Investigation of the atmospheric boundary layer during an unexpected summertime persistent severe haze pollution period in Beijing
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Persistent severe haze pollution seldom happens in summer in Beijing. In this study, a persistent severe haze pollution event, defined as daily PM2.5 concentration higher than 150 μg m−3 on 5 consecutive days, was observed in Beijing from 26 to 30 in July 2010. It was not caused by crop residue burning during the harvest period. Weak pressure systems dominated at surface and implicated weak advection. Regional weak southerly winds with speeds of 2–3 m s−1 consistently brought pollutants from southern large-emission regions to Beijing. Surface convergence resulted from northerly winds prevailing in northern regions induced pollutants remaining in Beijing, which contributed to the maximum daily PM2.5 concentration on 26 in July. A continental high-pressure system persisted in the northwest of Beijing at 500 hPa, which led to significant sinking motion. Elevated inversion was found in the form of subsidence inversion, and this was confirmed by a skew T-logp diagram and vertical velocity analysis. It is much different from the vertical boundary layer structure in wintertime pollution period that surface-based inversion dominates. The subsidence inversion was an extremely stable layer with an average depth of hundred meters and strength of 1.4 °C. The capping effect of the inversion layer at low altitude of average 720 m limited vertical diffusion of pollutants and trapped them in a shallow layer, and thus, extremely high concentration of PM2.5 remained. WRF-Chem model simulation demonstrated that about 70% of PM2.5 was transported to Beijing from its southern regions.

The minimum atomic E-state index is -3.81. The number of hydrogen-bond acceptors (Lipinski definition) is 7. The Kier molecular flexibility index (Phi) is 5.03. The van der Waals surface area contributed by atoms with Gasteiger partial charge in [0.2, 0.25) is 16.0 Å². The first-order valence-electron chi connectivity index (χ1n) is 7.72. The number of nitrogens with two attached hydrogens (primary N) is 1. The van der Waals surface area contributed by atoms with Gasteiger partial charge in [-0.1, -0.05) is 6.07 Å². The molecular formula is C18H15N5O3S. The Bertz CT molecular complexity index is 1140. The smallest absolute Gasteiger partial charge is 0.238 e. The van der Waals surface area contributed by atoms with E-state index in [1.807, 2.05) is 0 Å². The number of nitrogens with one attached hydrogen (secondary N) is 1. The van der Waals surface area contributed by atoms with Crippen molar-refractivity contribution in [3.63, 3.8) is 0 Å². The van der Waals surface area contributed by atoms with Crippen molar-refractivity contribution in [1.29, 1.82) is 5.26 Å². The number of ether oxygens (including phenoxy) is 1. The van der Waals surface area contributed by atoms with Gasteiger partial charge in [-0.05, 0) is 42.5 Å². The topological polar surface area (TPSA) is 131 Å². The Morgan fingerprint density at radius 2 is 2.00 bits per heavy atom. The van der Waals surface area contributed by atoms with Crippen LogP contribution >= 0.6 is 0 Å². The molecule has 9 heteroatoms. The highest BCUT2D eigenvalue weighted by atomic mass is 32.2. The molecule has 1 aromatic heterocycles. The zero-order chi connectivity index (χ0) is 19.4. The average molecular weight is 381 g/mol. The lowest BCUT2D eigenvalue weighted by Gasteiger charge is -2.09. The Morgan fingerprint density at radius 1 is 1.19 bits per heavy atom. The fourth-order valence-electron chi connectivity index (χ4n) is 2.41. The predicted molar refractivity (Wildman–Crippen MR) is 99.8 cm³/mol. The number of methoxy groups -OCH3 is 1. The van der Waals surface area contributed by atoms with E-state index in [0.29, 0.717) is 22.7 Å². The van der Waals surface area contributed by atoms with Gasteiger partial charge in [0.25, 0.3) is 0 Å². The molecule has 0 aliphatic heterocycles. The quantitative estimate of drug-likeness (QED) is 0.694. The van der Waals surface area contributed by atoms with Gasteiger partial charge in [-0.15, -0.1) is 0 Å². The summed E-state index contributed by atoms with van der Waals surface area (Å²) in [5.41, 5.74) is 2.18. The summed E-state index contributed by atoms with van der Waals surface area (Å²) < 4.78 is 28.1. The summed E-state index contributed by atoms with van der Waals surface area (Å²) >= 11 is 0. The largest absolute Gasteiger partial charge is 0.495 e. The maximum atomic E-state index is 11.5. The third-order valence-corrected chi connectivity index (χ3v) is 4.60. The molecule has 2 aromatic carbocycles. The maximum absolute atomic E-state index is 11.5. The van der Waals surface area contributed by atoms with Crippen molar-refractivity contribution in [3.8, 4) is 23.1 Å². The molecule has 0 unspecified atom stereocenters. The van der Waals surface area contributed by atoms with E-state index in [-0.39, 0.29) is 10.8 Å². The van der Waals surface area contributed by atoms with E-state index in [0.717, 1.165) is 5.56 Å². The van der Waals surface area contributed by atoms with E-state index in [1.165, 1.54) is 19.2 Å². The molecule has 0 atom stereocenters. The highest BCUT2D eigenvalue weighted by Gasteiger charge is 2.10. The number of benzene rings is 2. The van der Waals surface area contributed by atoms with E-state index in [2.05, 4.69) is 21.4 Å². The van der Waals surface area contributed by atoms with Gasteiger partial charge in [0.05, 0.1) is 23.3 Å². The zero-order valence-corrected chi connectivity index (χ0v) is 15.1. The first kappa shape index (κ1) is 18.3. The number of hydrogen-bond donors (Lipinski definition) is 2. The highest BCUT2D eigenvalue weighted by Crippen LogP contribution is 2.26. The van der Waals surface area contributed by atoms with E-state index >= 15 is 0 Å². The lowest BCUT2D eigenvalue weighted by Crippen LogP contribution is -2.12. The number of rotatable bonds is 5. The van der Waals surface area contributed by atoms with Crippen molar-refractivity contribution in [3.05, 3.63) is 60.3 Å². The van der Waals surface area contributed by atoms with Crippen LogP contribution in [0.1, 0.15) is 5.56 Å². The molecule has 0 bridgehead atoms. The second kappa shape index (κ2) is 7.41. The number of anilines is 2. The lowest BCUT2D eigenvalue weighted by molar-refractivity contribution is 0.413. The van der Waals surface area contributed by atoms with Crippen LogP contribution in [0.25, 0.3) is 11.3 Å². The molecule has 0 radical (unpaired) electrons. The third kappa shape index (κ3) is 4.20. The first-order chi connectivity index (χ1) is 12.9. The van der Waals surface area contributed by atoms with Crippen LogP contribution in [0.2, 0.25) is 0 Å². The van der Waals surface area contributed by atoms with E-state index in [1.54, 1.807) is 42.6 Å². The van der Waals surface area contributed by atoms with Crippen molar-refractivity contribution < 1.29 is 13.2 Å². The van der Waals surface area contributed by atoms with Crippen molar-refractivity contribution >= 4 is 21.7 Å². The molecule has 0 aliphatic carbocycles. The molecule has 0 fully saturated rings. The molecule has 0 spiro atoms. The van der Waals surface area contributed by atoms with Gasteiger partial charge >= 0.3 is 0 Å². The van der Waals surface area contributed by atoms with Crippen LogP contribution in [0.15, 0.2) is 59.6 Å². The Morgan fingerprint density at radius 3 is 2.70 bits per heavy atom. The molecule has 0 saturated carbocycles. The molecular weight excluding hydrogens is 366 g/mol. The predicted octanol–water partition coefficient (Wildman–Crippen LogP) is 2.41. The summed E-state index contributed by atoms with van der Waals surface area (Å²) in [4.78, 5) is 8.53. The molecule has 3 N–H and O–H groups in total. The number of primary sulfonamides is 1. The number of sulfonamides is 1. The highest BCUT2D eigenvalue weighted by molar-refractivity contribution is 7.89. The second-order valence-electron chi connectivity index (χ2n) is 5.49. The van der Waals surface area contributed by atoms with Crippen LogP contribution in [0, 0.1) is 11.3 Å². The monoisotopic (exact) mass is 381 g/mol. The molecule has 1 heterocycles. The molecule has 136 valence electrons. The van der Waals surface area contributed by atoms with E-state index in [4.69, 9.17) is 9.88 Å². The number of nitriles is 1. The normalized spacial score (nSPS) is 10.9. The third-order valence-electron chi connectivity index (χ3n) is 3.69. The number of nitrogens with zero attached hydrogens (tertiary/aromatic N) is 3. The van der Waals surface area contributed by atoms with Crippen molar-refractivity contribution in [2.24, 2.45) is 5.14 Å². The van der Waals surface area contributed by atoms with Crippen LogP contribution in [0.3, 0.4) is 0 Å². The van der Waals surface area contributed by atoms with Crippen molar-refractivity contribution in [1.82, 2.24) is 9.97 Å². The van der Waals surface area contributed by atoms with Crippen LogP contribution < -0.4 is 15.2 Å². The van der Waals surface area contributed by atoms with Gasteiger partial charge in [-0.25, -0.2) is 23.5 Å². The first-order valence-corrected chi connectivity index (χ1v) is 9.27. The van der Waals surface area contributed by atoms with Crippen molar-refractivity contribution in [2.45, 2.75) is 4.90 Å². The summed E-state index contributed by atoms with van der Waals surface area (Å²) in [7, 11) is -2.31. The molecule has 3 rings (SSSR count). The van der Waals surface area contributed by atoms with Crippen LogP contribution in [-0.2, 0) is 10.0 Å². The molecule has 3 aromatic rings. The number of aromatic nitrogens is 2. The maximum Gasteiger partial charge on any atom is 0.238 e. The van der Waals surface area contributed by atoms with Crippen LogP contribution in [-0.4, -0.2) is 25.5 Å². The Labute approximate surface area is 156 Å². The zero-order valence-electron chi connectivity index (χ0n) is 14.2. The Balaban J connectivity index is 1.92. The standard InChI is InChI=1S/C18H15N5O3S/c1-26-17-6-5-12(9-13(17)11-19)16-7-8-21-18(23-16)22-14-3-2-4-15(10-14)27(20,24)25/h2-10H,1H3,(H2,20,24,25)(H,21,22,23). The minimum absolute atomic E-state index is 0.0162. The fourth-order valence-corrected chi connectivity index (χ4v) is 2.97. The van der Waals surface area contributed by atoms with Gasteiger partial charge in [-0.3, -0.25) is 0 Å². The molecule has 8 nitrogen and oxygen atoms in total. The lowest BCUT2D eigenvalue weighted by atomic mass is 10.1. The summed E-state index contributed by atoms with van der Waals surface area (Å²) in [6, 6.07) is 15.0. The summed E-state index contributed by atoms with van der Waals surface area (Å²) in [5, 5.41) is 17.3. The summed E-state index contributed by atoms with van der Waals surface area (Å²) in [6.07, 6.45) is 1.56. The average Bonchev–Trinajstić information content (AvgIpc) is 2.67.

This research was supported by National Key R&D Program of China (2016YFC0201505) and National Natural Science Foundation of China (91644212 and 41675142). The observational sounding data and skew T-logP diagram were obtained from the University of Wyoming. The ERA-interim data were from the European Center for Medium-Range Weather Forecasts. The surface meteorological data were collected from National Climatic Data Center. The authors thank Prof. Shanhong Gao in Ocean University of China for his contribution to the synoptic charts. The authors declare that they have no conflict of interest.
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